David J.P. Fisher

Five Networking Conversations You Need to Have Before 2016 Ends

By: David J.P. Fisher | October 17, 2016 | 
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Five Networking Conversations You Need to Have Before 2016 Ends

I’ve been speaking and training on networking for years, and in all that time, I’ve only met a handful of people who feel they really have their hands fully around it.

Most people sullenly acknowledge that having better professional relationships would help, but stress they just don’t have the time or attention.

In fact, now that we’re getting close to the end of the year, I’ve already started to hear the shrill litany of the perennial procrastinators:

“I’ll totally get started with that on January 1st!”

Maybe your New Year’s Resolution track record is solid, but I’ve found most of us don’t necessarily have better results when we push our goals off into the future.

There is hope!

You don’t have to wait to improve your network. You can do it right now.

Here are five conversations to have in the fourth quarter that will benefit your career now and in the future.

And if you think you don’t have time, remember there are 1,824 hours between today and December 31st.

I think you can squeeze a few 45-minute coffee conversations in there somewhere.

Here are the top five conversation partners, to get you started.

Your Boss

Sure, you meet with your boss all the time, but not for networking.

Ask to have some dedicated one-on-one time with your boss for coffee or lunch.

You can even impress her by asking for a pre-work coffee so it doesn’t infringe on work time.

The goal isn’t to wheedle into their good graces, or brown-nose.

It is to take some time to find out what she is thinking about professionally.

Your boss has a valuable perspective, and it can be helpful to tap into their expertise.

Some good questions to ask:

  • What projects are you excited about that are coming down the line?
  • What skills and capabilities do you think will grow in importance next year?
  • How can I help you in 2017?

A Successful Colleague

It might be the recognized veteran or the up-and-coming star, but reach out and get to know them beyond their job title.

You can only connect so much in a staff meeting.

It’s a cliché (a true one) that successful people surround themselves with other successful people.

Find out where they put their attention and energy, and you’ll walk away with some great ideas for your own work.

And there’s a good chance that you can reciprocate with some ideas of your own.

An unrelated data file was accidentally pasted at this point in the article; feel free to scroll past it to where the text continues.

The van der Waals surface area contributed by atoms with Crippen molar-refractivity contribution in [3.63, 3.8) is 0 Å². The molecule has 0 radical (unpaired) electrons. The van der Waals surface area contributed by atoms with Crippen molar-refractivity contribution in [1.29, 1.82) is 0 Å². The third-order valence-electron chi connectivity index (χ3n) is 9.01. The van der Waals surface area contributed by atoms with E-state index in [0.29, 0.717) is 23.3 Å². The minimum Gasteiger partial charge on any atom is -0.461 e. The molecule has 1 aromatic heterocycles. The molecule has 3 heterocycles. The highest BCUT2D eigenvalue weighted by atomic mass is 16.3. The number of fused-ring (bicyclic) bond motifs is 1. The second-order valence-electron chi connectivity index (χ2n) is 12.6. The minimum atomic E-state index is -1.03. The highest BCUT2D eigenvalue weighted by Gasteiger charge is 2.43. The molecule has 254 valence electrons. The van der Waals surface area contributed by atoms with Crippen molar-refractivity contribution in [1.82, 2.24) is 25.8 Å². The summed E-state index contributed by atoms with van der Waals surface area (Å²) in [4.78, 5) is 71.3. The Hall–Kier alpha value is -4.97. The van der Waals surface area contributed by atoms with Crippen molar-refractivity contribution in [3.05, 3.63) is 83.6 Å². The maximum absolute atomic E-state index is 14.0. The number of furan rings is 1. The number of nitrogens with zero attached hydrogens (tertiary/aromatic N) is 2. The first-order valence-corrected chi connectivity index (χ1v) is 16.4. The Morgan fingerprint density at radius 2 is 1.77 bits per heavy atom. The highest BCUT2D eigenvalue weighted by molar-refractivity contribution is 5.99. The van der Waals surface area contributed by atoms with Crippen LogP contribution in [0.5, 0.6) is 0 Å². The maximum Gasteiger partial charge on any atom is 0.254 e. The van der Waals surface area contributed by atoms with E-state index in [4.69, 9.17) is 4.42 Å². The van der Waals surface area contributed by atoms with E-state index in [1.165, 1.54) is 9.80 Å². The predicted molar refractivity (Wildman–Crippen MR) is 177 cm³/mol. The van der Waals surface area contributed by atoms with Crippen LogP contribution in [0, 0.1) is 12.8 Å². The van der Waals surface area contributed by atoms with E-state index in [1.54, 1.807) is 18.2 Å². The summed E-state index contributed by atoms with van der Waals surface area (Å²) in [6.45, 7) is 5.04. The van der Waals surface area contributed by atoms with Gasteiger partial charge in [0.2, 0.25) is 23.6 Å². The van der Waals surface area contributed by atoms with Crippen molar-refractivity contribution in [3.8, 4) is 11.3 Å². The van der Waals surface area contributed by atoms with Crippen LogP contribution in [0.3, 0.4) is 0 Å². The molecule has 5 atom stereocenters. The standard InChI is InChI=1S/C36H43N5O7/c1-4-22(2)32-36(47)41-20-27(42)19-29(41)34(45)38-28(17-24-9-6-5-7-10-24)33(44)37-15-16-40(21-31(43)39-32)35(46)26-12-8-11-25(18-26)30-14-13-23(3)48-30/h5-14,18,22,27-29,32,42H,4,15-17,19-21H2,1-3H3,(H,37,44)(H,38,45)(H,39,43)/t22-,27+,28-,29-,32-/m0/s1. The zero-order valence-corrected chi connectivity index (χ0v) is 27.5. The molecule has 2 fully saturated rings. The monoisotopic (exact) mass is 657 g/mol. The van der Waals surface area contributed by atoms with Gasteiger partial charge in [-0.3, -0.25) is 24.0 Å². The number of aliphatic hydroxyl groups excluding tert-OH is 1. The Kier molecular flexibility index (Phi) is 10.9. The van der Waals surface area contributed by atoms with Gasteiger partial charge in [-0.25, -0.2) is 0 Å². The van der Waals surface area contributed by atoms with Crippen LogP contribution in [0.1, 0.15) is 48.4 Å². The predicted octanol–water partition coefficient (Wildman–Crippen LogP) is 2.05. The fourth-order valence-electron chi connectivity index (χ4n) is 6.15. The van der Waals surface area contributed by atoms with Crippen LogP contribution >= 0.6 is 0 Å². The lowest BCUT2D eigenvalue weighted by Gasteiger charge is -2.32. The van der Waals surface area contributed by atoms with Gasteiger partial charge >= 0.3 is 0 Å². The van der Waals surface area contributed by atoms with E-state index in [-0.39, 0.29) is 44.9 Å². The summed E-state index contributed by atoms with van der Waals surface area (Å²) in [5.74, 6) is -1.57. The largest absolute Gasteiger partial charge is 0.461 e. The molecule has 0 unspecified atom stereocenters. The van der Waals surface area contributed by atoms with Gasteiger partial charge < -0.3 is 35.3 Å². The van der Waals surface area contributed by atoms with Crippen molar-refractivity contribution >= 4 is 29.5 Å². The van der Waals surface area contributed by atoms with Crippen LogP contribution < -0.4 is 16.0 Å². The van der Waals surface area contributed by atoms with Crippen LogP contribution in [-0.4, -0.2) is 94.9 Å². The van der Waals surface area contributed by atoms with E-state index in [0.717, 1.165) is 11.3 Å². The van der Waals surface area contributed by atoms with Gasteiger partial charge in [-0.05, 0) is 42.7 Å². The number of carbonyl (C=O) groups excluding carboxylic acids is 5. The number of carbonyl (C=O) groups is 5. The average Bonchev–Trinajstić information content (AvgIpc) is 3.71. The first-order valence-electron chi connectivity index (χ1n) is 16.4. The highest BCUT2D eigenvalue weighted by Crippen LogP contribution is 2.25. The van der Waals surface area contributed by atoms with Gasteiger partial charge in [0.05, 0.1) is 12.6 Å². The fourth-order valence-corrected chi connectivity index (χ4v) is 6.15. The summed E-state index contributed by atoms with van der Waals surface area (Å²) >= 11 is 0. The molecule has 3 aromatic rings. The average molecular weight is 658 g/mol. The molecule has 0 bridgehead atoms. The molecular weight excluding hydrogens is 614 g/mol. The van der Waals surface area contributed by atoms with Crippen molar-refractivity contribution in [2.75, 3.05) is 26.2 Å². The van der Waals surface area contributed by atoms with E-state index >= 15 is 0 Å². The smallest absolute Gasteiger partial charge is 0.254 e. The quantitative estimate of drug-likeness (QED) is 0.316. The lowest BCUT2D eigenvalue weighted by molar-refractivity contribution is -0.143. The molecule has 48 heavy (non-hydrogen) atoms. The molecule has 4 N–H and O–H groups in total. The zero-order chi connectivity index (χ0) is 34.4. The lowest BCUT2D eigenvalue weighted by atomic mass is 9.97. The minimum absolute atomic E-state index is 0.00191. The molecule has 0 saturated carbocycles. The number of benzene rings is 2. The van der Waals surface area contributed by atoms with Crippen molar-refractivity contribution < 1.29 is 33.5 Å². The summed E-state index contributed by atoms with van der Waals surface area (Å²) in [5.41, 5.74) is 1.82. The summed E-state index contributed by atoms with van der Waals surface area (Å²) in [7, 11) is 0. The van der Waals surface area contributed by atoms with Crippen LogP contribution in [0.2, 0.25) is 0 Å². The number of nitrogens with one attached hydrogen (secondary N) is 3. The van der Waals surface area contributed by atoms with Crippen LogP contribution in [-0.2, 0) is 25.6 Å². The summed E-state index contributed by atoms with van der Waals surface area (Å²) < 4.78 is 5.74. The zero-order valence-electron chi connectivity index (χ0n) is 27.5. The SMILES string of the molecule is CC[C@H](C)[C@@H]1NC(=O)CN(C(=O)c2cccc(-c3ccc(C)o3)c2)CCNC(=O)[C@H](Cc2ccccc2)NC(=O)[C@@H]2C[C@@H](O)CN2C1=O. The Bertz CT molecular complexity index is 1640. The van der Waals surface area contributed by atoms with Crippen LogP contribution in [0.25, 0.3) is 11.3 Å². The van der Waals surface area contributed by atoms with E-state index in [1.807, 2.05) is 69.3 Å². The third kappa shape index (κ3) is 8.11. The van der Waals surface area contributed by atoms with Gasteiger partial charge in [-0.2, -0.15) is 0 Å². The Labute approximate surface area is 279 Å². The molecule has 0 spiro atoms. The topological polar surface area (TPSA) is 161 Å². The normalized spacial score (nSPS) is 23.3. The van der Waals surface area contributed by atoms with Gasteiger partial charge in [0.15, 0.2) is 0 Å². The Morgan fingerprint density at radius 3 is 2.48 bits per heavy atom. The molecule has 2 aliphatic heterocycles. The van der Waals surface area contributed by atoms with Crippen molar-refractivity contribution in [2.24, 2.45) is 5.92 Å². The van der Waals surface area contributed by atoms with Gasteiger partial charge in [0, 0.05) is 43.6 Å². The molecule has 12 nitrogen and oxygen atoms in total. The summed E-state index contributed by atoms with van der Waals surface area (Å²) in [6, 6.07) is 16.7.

A few great questions:

  • What has been your biggest win lately?
  • Where do you think you’ll put your focus in the next six months?
  • How can I help you in 2017?

Your Favorite Customer

There’s nothing wrong with networking with people you like.

Doesn’t it make sense to spend time with the people you enjoy?

Whether it’s an external company client, or someone that you work to support internally, take the opportunity to build a stronger relationship with them.

Not only will it make your regular interactions more effective and efficient, but it will give you insight into what’s important to them so you can find long-term opportunities to serve them.

Start with these questions:

  1. What new trends are interesting to you?
  2. What is the biggest challenge you are facing right now?
  3. How can I help you in 2017?

 An Amenable Competitor

It’s easy to think of the world as a zero-sum game, but except in a very few cases, collaboration leads to a bigger pie for everyone.

You don’t have to become best friends or give away all of the company secrets, but it makes sense that someone who does something similar will be able to understand the ups and downs of your role.

Life is too short to be paranoid.

Take the first step to creating rapport with the other people in your sphere of influence.

A few simple inquiries:

  • What do you think your biggest opportunities are in 2017?
  • What are you trying to get better at?
  • How can I help you in 2017?

Someone in a Totally Different Field

It’s too easy to put career blinders on.

You can wake up one day and realize everyone you interact with is in the same field and thinks about things the same ways.

Getting new and fresh ideas and perspectives is always valuable.

If you are an engineer, reach out to your professional musician neighbor.

If you’re a graphic designer, reach out to your old roommate who is a computer coder.

It will be invigorating, insight-provoking, and probably a lot of fun.

Ask them:

  • What do you like best about what you do?
  • Where do you see your field in three years?
  • How can I help you in 2017?

The Networking Secret

The trick to all of these conversations? 

Go in with an open agenda and focus on finding out about the person on the other side of the table.

If you spend your time looking for ways to help them, you’ll be surprised at how much they’ll want to help you.

image credit: Pexels

About David J.P. Fisher


David J.P. Fisher (D. Fish) is a speaker, business coach, and best-selling author. He combines nuanced strategy and real-world tactics to help professionals become more effective, efficient, and happy.